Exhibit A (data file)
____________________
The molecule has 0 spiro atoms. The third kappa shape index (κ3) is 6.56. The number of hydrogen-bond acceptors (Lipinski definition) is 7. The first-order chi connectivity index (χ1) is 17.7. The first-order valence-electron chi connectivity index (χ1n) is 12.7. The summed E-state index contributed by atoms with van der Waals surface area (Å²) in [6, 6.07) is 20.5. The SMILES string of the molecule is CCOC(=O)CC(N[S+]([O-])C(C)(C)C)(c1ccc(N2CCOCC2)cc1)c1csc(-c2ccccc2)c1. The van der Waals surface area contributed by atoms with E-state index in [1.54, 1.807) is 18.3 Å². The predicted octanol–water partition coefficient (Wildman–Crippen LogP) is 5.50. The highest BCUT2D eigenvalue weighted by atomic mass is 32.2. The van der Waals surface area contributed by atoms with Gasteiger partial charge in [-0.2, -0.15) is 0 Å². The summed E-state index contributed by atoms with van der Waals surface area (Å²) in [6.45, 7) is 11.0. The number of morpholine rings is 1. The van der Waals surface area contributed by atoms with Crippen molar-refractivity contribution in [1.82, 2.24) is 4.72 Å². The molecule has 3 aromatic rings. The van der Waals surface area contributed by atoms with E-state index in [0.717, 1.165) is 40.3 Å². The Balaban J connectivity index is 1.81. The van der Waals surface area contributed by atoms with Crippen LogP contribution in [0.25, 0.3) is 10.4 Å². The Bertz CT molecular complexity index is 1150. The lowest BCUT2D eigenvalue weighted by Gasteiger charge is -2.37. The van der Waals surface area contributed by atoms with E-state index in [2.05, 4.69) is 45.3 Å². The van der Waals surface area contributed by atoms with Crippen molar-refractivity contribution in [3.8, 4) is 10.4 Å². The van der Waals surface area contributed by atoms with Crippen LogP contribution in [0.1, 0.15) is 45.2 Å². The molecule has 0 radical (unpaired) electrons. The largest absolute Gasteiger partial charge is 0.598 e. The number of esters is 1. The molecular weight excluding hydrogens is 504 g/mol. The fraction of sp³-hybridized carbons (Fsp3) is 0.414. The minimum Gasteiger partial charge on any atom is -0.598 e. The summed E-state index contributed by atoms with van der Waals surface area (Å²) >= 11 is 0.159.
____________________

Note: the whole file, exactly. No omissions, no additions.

The molecule has 0 spiro atoms. The third kappa shape index (κ3) is 6.56. The number of hydrogen-bond acceptors (Lipinski definition) is 7. The first-order chi connectivity index (χ1) is 17.7. The first-order valence-electron chi connectivity index (χ1n) is 12.7. The summed E-state index contributed by atoms with van der Waals surface area (Å²) in [6, 6.07) is 20.5. The SMILES string of the molecule is CCOC(=O)CC(N[S+]([O-])C(C)(C)C)(c1ccc(N2CCOCC2)cc1)c1csc(-c2ccccc2)c1. The van der Waals surface area contributed by atoms with E-state index in [1.54, 1.807) is 18.3 Å². The predicted octanol–water partition coefficient (Wildman–Crippen LogP) is 5.50. The highest BCUT2D eigenvalue weighted by atomic mass is 32.2. The van der Waals surface area contributed by atoms with Gasteiger partial charge in [-0.2, -0.15) is 0 Å². The summed E-state index contributed by atoms with van der Waals surface area (Å²) in [6.45, 7) is 11.0. The number of morpholine rings is 1. The van der Waals surface area contributed by atoms with Crippen molar-refractivity contribution in [1.82, 2.24) is 4.72 Å². The molecule has 3 aromatic rings. The van der Waals surface area contributed by atoms with E-state index in [0.717, 1.165) is 40.3 Å². The Balaban J connectivity index is 1.81. The van der Waals surface area contributed by atoms with Crippen LogP contribution in [0.25, 0.3) is 10.4 Å². The Bertz CT molecular complexity index is 1150. The lowest BCUT2D eigenvalue weighted by Gasteiger charge is -2.37. The van der Waals surface area contributed by atoms with E-state index in [2.05, 4.69) is 45.3 Å². The van der Waals surface area contributed by atoms with Crippen molar-refractivity contribution in [3.8, 4) is 10.4 Å². The van der Waals surface area contributed by atoms with Crippen LogP contribution in [0.1, 0.15) is 45.2 Å². The molecule has 0 radical (unpaired) electrons. The largest absolute Gasteiger partial charge is 0.598 e. The number of esters is 1. The molecular weight excluding hydrogens is 504 g/mol. The fraction of sp³-hybridized carbons (Fsp3) is 0.414. The minimum Gasteiger partial charge on any atom is -0.598 e. The summed E-state index contributed by atoms with van der Waals surface area (Å²) >= 11 is 0.159.